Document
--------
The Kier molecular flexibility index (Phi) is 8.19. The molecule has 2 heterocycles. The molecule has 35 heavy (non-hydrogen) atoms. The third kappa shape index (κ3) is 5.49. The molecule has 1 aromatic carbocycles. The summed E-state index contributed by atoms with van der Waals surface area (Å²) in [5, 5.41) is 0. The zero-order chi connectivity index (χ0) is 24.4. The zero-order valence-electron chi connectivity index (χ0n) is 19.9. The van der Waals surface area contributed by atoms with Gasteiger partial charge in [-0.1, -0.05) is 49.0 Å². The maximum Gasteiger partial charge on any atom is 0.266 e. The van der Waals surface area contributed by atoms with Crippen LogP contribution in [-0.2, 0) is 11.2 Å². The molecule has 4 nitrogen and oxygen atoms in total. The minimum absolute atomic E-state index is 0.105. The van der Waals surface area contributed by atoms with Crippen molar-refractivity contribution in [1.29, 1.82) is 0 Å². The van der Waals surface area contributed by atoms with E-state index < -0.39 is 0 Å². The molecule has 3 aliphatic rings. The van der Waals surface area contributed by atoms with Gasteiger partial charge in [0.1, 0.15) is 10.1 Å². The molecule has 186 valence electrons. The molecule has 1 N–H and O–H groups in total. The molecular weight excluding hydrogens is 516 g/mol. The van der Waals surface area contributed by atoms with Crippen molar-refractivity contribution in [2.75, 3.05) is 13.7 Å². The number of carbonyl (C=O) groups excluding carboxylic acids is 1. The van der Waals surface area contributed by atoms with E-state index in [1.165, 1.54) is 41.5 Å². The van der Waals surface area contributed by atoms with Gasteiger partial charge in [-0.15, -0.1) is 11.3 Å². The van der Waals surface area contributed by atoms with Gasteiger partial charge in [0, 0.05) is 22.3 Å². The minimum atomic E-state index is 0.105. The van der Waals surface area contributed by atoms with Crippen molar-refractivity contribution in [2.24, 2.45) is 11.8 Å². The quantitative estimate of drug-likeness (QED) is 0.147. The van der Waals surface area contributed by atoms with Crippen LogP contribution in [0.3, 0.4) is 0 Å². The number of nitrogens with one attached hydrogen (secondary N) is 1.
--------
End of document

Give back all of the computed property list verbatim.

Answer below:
The Kier molecular flexibility index (Phi) is 8.19. The molecule has 2 heterocycles. The molecule has 35 heavy (non-hydrogen) atoms. The third kappa shape index (κ3) is 5.49. The molecule has 1 aromatic carbocycles. The summed E-state index contributed by atoms with van der Waals surface area (Å²) in [5, 5.41) is 0. The zero-order chi connectivity index (χ0) is 24.4. The zero-order valence-electron chi connectivity index (χ0n) is 19.9. The van der Waals surface area contributed by atoms with Gasteiger partial charge in [-0.1, -0.05) is 49.0 Å². The maximum Gasteiger partial charge on any atom is 0.266 e. The van der Waals surface area contributed by atoms with Crippen LogP contribution in [-0.2, 0) is 11.2 Å². The molecule has 4 nitrogen and oxygen atoms in total. The minimum absolute atomic E-state index is 0.105. The van der Waals surface area contributed by atoms with Crippen molar-refractivity contribution in [1.29, 1.82) is 0 Å². The van der Waals surface area contributed by atoms with E-state index < -0.39 is 0 Å². The molecule has 3 aliphatic rings. The van der Waals surface area contributed by atoms with Gasteiger partial charge in [0.1, 0.15) is 10.1 Å². The molecule has 186 valence electrons. The molecule has 1 N–H and O–H groups in total. The molecular weight excluding hydrogens is 516 g/mol. The van der Waals surface area contributed by atoms with Crippen molar-refractivity contribution in [2.75, 3.05) is 13.7 Å². The number of carbonyl (C=O) groups excluding carboxylic acids is 1. The van der Waals surface area contributed by atoms with E-state index in [1.165, 1.54) is 41.5 Å². The van der Waals surface area contributed by atoms with Gasteiger partial charge in [-0.15, -0.1) is 11.3 Å². The van der Waals surface area contributed by atoms with Gasteiger partial charge in [0, 0.05) is 22.3 Å². The minimum atomic E-state index is 0.105. The van der Waals surface area contributed by atoms with Crippen molar-refractivity contribution in [2.24, 2.45) is 11.8 Å². The quantitative estimate of drug-likeness (QED) is 0.147. The van der Waals surface area contributed by atoms with Crippen LogP contribution in [0.3, 0.4) is 0 Å². The number of nitrogens with one attached hydrogen (secondary N) is 1.